Is diabetes causing your heart disease?

 

Diabetes mellitus type 2 is an excess of blood sugar that your body cannot use because of an increased resistance of insulin on your cells receptors. Basically, your cells have become tired of all the insulin that it’s constantly been bombarded with and is just not going to deal with it anymore, therefore starving your cells of glucose (“blood sugar”).

The extra blood sugar that is floating around in your arteries causes oxidative stress to your blood vessels and other cells1,2. Repeated oxidative stress causes damage to your cholesterol  molecules (lipid peroxidation) making them more unstable and possibly disease causing.

Research studies have shown higher levels of oxidized cholesterol molecules, most interestingly OxLDL, are found in higher amounts in diabetics than healthy controls3. The same study monitored the OxLDL numbers as these patients went through a 3 month course of glucose-lowering treatment. After the duration of therapy, the participants (both men and women) equally decreased their levels of OxLDL3. This indicates that decreasing your blood glucose level and thus lowering your oxidative stress can prevent damage to your blood vessels, keeping your heart free of disease!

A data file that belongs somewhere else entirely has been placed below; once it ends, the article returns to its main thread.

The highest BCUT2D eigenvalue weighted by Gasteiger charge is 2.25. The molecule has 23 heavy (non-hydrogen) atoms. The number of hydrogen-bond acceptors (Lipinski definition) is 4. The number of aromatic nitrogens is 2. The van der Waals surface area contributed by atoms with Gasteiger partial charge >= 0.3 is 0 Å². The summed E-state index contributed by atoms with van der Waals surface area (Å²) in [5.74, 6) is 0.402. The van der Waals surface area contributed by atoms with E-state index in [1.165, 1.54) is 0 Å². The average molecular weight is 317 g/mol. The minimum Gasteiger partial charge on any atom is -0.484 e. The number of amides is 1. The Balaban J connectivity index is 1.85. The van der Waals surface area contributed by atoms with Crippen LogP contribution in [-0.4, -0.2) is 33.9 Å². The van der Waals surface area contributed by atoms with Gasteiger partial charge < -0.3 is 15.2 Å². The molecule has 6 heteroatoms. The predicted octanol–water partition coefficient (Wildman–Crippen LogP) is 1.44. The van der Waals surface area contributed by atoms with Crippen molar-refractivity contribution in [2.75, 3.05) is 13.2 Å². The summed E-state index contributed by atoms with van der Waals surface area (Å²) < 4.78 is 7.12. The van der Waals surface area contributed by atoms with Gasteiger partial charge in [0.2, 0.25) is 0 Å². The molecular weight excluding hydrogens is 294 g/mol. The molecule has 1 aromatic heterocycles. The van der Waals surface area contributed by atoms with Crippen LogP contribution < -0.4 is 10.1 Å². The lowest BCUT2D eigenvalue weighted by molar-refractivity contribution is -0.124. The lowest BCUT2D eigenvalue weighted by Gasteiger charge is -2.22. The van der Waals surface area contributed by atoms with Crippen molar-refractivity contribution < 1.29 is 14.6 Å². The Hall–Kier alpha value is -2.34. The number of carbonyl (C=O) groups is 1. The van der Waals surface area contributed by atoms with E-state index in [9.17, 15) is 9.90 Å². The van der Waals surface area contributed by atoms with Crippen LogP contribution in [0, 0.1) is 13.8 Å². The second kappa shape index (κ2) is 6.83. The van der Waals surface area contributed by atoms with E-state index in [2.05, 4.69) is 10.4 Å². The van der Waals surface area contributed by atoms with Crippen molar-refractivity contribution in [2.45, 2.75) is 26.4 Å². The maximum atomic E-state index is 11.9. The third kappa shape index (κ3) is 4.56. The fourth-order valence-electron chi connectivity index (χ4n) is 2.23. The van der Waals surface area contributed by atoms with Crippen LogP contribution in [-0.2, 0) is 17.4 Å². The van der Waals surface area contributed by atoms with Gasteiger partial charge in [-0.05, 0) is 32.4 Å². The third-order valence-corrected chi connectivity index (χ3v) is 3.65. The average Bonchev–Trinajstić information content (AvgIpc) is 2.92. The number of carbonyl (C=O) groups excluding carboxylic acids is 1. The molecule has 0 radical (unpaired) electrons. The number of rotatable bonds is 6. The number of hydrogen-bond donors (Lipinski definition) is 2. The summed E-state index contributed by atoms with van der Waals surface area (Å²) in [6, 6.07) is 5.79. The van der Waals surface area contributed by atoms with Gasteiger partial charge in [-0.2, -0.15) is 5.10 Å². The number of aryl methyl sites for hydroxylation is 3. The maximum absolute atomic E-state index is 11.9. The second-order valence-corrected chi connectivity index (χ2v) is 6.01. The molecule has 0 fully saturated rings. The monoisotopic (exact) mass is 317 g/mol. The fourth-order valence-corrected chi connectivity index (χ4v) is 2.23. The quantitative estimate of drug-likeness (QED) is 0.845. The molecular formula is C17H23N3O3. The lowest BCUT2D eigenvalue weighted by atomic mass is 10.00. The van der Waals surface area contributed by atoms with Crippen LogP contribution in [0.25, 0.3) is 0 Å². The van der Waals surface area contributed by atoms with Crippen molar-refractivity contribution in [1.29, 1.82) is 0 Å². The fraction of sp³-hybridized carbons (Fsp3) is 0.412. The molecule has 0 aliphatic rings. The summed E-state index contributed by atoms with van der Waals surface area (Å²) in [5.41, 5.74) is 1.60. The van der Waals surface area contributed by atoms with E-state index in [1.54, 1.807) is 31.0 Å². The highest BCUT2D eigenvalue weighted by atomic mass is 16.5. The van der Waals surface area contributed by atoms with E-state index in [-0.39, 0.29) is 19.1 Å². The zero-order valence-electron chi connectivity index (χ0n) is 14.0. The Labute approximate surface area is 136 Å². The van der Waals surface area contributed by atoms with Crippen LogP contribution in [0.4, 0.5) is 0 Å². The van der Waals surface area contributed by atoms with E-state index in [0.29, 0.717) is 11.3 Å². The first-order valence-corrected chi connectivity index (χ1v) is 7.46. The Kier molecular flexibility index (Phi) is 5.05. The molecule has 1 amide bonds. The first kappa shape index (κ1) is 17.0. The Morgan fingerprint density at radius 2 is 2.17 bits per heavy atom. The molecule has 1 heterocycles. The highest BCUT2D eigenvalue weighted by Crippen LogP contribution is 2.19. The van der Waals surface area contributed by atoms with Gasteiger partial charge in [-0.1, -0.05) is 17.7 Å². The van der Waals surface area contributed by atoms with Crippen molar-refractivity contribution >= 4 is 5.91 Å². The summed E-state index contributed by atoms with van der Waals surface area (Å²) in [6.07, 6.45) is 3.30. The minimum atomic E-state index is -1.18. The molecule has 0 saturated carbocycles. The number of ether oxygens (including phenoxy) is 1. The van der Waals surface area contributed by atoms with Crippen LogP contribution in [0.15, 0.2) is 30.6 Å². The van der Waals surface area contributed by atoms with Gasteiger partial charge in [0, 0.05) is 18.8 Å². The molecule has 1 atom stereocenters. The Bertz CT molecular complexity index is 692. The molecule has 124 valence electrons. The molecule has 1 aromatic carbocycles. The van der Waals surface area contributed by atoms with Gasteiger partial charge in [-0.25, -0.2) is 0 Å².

There are many natural ways you can regulate your blood sugar levels. Two well researched ways include:

Vitamin D (25-hydroxyvitamin D) supplementation over 12 weeks was shown to increase insulin secretion and decrease insulin sensitivity.4

Chromium has been shown to increase insulin sensitivity on the cell receptors and enhances enzyme activity which increases the amount of glucose the cell can take up.4

 

 

 

 

References:

  1. http://www.ncbi.nlm.nih.gov/pubmed/15650413
  2. http://www.ncbi.nlm.nih.gov/pmc/articles/PMC3632026/
  3. Nakhjavani M, Morteza A, Meysamie A, et al. Serum heat shock protein 70 and oxidized LDL in patients with type 2 diabetes: does sex matter? Cell Stress and Chaperones. 2010;16(2):195-201. doi:10.1007/s12192-010-0232-8.
  4. Heer M, Egert S. Nutrients other than carbohydrates: their effects on glucose homeostasis in humans. Diabetes/Metabolism Research & Reviews [serial online]. January 2015;31(1):14. Available from: Publisher Provided Full Text Searching File, Ipswich, MA. Accessed August 18, 2016.

 

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